The Canary Islands
The Land of Eternal Spring
The Canary Islands are part of Spain but they're located much closer to Africa than the Spanish mainland. The seven islands are in the Atlantic Ocean, 1,350 kilometres south of the Iberian Peninsula. Their nearest neighbour is Morocco (95 kilometres east of Fuerteventura) and the climate is wonderful all year round with temperatures rarely falling below 18C in the winter and rising above 24C in the summer.
They call the Canaries "The Land of Eternal Spring". The sub-tropical climate is regulated by the Gulf Stream and Trade Winds and any time of year is a good time to visit with guaranteed sunshine, virtually no rainfall and non-stop tourist activity. Small wonder that 11 million international tourists migrate to these shores each year!
The archipelago consists of five main holiday islands - La Palma, Tenerife, Gran Canaria, Fuerteventura and Lanzarote - and the two, small unspoilt islands of Hierro and Gomera. The islands are the tips of a vast volcanic mountain range lying beneath the Atlantic Ocean. The fact that four of Spain's seven major national nature reserves are located here reflects the extraordinary wealth of natural beauty to be found in the Canaries.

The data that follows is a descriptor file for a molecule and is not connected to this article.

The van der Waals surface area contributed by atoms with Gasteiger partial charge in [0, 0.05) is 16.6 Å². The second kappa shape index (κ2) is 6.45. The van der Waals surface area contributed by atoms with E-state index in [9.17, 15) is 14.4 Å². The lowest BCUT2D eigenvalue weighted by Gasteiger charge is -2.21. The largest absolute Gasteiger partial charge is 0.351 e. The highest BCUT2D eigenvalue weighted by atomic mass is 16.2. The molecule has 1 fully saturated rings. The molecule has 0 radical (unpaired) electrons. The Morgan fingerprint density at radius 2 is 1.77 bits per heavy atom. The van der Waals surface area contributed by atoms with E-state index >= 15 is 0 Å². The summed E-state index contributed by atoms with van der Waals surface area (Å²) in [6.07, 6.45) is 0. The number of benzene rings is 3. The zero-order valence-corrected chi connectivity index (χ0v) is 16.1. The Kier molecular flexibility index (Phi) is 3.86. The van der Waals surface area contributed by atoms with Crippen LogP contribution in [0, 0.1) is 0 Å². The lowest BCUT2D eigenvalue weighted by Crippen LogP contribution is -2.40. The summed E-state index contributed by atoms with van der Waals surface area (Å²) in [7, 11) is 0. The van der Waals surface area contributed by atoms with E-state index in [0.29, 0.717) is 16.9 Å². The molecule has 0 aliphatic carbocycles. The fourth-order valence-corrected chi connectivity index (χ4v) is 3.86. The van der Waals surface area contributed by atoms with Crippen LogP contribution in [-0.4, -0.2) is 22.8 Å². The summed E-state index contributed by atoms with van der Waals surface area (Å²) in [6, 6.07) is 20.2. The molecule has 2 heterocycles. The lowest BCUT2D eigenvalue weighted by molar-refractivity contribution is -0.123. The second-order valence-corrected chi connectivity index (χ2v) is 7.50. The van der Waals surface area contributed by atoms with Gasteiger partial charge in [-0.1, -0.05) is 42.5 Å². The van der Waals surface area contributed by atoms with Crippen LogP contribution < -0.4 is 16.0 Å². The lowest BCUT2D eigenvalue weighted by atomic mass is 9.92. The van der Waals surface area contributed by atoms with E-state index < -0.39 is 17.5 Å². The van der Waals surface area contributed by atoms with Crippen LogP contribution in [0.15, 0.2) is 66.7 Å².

Tenerife and Gran Canaria, at the centre of the archipelago, are the liveliest tourist resorts. Both offer frantic beach activity and an all-night party scene but get away from the most popular package holiday centres and you'll be able to enjoy the islands' wealth of natural beauty far from the madding crowds.
Whatever you're looking for from your holiday, as long as you choose your island carefully you'll find it in the Canaries. There are bustling seafronts lined with high-rise hotels and non-stop entertainment centres; you'll find gay bars, all-night clubs, foam parties and fish and chip shops.
The islands are also a paradise for lovers of nature and water sports enthusiasts. The Canaries are home to some fascinating indigenous animal and plant life and the local waters provide some of the world's richest hunting grounds for deep-sea fishermen. Shark, tuna and marlin are all to be found in abundance here. Most tourists prefer to hunt for a glimpse of the bottle-nosed dolphins and pilot whales which you can often see around the islands.